A modern Casanova
receives a mysterious e-mail listing every woman he's ever slept with, in
chronological order. He thinks it is a prank engineered by his pals until he
realizes that there are 101 names on the list and he has only had sex with the
first 29. He freaks out totally when the next two women on the list are the next
two women he has sex with. The high-concept explanation is offered by a trio of
... angels, I guess ... some nearly omniscient guys who tell him that the list
is for real and details every women he will ever sleep with until he dies.
You can see from the premise that I could easily be writing about one of those
high-concept 1970s Italian sex farces, but this is actually a new American
movie, and it's not a bad little comedy, with some intriguing ideas, many of
them politically incorrect.
Of course the idea is silly and impossible, but some very good and thoughtful
comedies have come out of similar concepts. Consider Groundhog Day, for example,
which is similar to this film in using a far-fetched premise to create a film
that walks a thin line between outright farce and thoughtful examinations of human nature. The two most important things an author has to do with a premise
like this are: (1) to get the
characters to react realistically to an unrealistic situation; (2)
to get the maximum comedic and philosophical mileage out of the idea. I give
this author a thumb up on both counts, for producing some good laughs and
raising some interesting questions at the same time.
What would you do if you were about to get married and your fiancée were only #29
on a list of 101 lovers? Would you call off the wedding, knowing that you would cheat
on her, or worse, that she might die soon? What would you do when you meet the
woman of your dreams, and she's NOT on the list. What would you do if a
centerfold babe from a rich family were next on the list? Would you still make
an effort to seduce her romantically, or would you just be selfish and cavalier,
knowing full well that you were going to get laid anyway? If her father were in
the room, would you still go after her right then and there, knowing that he
can't do much harm to you because you still have seventy more women on your
list? How would you react when the next name on the list turned out to be a man?
What would you do if a known serial killer were the last one on the list? (It's
a killer of serial seducers, no less!)
Some of those situations are exploited for lowbrow laughs. Our hero goes to the
Playmate's bedroom and screws her senseless. Or so he thinks. The next morning she asks why he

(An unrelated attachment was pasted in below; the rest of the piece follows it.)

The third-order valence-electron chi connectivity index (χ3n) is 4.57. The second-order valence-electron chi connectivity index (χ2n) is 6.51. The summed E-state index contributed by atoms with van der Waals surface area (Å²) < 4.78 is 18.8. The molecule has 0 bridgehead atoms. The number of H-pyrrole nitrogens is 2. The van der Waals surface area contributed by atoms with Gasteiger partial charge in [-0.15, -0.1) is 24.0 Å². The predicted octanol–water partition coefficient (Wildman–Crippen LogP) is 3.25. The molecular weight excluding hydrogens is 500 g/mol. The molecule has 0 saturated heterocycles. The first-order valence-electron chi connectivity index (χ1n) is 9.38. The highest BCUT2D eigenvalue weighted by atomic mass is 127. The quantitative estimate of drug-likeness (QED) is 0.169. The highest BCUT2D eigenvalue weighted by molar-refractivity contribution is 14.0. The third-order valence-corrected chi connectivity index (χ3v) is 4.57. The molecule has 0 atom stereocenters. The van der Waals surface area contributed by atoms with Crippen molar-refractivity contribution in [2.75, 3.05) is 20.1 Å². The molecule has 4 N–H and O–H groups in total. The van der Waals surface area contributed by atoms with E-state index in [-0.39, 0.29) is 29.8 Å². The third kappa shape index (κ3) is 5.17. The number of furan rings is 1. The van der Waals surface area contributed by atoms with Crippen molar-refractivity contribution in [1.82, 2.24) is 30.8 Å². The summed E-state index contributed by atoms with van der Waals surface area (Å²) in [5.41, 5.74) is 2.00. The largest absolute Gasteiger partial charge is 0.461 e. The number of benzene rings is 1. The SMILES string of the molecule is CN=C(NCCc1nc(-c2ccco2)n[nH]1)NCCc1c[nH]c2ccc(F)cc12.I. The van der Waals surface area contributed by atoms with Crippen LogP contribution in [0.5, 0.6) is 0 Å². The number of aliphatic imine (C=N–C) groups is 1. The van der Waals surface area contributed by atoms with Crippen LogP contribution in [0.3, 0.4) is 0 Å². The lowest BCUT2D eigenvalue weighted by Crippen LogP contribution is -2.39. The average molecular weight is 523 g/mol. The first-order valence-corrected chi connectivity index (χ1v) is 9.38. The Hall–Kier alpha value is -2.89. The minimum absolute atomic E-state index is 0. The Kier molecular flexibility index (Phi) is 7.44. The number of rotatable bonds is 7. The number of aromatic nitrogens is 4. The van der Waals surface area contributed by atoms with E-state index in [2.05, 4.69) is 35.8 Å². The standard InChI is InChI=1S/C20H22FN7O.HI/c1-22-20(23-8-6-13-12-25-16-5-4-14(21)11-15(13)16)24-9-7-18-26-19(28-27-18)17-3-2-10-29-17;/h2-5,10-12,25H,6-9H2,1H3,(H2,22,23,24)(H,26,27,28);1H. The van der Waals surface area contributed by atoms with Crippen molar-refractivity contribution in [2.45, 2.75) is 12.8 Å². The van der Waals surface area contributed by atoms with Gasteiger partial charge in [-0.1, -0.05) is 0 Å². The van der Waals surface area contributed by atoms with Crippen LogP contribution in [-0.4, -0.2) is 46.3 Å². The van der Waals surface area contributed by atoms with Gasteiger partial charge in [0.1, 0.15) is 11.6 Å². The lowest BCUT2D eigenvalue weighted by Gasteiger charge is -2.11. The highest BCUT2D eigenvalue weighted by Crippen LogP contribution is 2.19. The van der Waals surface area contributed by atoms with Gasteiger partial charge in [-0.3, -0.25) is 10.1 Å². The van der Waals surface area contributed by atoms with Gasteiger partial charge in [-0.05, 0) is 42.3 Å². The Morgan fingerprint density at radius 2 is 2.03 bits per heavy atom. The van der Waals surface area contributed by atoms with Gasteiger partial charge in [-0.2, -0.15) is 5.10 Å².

never showed up. It turns out that somebody else in her family's mansion has the
exact same name - and the implications of that are totally disgusting! On the
other hand, some
situations are used to reflect on some interesting aspects of human nature.
Most of the the comedy and nudity are concentrated in the first half, making the
second half more sentimental and contemplative. That was dictated by the
premise. The central character is human, not omniscient, and must therefore
learn how to deal with his seemingly impossible situation. That's a gradual
process, which the
protagonist begins by thinking too little and messing up too much,
so those early screw-ups generate the laughs. As time goes on, he learns to use
the gift/curse, and as he becomes wiser his buffoonery is reduced, so the
film edges out of farce and into a more reflective mode. Groundhog Dog follows a
similar tonal path with a similar premise.
Of course, Sex and Death 101 is not as strong an effort as the Groundhog Day.
It's not as hilarious in the funny parts, and it's not as recondite in the
thoughtful parts. On the other hand, this film has something Groundhog Day was
missing - high-spirited raunch and nudity. The author of the Murray film knew
that his central character would go through a raunchy sex phase before achieving some
wisdom, but that film was coy and oblique in its approach to the subject, while
Sex and Death 101 flat-out goes for it.
I would have enjoyed the film even without the nudity, but that is also very
stimulating. (See the nudity report for details.)
The writer/director of Sex and Death 101 wrote two other films I like: Heathers and Demolition Man,
two more politically incorrect comedies with interesting things to say about the
world. Heathers is considered a cult classic, and I have often argued that
Demolition Man is a very funny movie which is radically underrated by IMDb
voters at 6.1 because people tend to treat it as a mediocre action movie instead
of a top-notch spoof. Sex and Death will
undoubtedly end up at that same general level, but it is a fine effort, a good
raunchy entertainment film with some brains as a bonus!